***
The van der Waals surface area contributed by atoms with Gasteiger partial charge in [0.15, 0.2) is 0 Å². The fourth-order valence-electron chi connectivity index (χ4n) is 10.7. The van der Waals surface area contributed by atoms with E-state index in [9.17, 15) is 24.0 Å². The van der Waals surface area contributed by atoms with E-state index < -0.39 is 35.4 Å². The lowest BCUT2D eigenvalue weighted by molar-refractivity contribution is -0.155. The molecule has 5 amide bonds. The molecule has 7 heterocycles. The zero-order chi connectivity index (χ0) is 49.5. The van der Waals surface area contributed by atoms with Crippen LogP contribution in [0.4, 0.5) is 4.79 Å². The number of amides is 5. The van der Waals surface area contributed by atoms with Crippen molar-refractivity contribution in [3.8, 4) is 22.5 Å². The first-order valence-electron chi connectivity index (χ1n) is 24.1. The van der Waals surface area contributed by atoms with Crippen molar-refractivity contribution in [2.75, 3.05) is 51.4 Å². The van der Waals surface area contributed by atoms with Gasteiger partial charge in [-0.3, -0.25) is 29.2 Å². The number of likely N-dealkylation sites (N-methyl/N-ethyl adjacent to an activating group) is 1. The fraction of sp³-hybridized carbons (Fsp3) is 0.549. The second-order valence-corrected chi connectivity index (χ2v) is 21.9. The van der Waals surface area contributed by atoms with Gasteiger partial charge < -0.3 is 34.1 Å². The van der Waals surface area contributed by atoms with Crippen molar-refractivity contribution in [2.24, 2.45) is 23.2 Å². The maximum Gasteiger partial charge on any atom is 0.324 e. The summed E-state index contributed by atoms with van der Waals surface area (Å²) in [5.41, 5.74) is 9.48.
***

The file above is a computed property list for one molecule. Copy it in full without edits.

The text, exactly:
The van der Waals surface area contributed by atoms with Gasteiger partial charge in [0.15, 0.2) is 0 Å². The fourth-order valence-electron chi connectivity index (χ4n) is 10.7. The van der Waals surface area contributed by atoms with E-state index in [9.17, 15) is 24.0 Å². The van der Waals surface area contributed by atoms with E-state index < -0.39 is 35.4 Å². The lowest BCUT2D eigenvalue weighted by molar-refractivity contribution is -0.155. The molecule has 5 amide bonds. The molecule has 7 heterocycles. The zero-order chi connectivity index (χ0) is 49.5. The van der Waals surface area contributed by atoms with Crippen LogP contribution in [0.4, 0.5) is 4.79 Å². The number of amides is 5. The van der Waals surface area contributed by atoms with Crippen molar-refractivity contribution in [3.8, 4) is 22.5 Å². The first-order valence-electron chi connectivity index (χ1n) is 24.1. The van der Waals surface area contributed by atoms with Crippen molar-refractivity contribution in [2.75, 3.05) is 51.4 Å². The van der Waals surface area contributed by atoms with Gasteiger partial charge in [-0.3, -0.25) is 29.2 Å². The number of likely N-dealkylation sites (N-methyl/N-ethyl adjacent to an activating group) is 1. The fraction of sp³-hybridized carbons (Fsp3) is 0.549. The second-order valence-corrected chi connectivity index (χ2v) is 21.9. The van der Waals surface area contributed by atoms with Gasteiger partial charge < -0.3 is 34.1 Å². The van der Waals surface area contributed by atoms with Crippen molar-refractivity contribution in [2.24, 2.45) is 23.2 Å². The maximum Gasteiger partial charge on any atom is 0.324 e. The summed E-state index contributed by atoms with van der Waals surface area (Å²) in [5.41, 5.74) is 9.48.